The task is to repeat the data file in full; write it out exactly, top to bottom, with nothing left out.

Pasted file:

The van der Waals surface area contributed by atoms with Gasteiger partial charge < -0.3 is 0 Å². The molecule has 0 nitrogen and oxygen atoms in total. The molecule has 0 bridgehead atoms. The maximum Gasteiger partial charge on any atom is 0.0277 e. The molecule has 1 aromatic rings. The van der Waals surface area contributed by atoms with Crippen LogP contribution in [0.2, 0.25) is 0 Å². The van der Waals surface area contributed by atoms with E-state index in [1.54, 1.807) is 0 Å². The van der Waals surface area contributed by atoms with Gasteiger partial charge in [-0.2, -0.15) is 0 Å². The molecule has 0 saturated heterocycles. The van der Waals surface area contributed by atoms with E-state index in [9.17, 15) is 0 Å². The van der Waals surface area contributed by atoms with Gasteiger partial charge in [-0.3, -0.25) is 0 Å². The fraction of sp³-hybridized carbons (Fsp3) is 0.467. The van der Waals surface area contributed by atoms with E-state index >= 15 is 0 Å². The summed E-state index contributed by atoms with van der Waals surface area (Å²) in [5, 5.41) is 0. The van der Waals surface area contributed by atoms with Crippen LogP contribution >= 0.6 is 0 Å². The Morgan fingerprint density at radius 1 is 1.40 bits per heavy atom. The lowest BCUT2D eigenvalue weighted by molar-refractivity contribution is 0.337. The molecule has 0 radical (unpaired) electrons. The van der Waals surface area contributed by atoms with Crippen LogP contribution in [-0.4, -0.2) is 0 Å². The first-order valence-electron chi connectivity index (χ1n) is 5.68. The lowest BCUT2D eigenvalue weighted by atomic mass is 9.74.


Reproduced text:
The van der Waals surface area contributed by atoms with Gasteiger partial charge < -0.3 is 0 Å². The molecule has 0 nitrogen and oxygen atoms in total. The molecule has 0 bridgehead atoms. The maximum Gasteiger partial charge on any atom is 0.0277 e. The molecule has 1 aromatic rings. The van der Waals surface area contributed by atoms with Crippen LogP contribution in [0.2, 0.25) is 0 Å². The van der Waals surface area contributed by atoms with E-state index in [1.54, 1.807) is 0 Å². The van der Waals surface area contributed by atoms with Gasteiger partial charge in [-0.2, -0.15) is 0 Å². The molecule has 0 saturated heterocycles. The van der Waals surface area contributed by atoms with E-state index in [9.17, 15) is 0 Å². The van der Waals surface area contributed by atoms with Gasteiger partial charge in [-0.3, -0.25) is 0 Å². The fraction of sp³-hybridized carbons (Fsp3) is 0.467. The van der Waals surface area contributed by atoms with E-state index >= 15 is 0 Å². The summed E-state index contributed by atoms with van der Waals surface area (Å²) in [5, 5.41) is 0. The van der Waals surface area contributed by atoms with Crippen LogP contribution >= 0.6 is 0 Å². The Morgan fingerprint density at radius 1 is 1.40 bits per heavy atom. The lowest BCUT2D eigenvalue weighted by molar-refractivity contribution is 0.337. The molecule has 0 radical (unpaired) electrons. The van der Waals surface area contributed by atoms with Crippen LogP contribution in [-0.4, -0.2) is 0 Å². The first-order valence-electron chi connectivity index (χ1n) is 5.68. The lowest BCUT2D eigenvalue weighted by atomic mass is 9.74.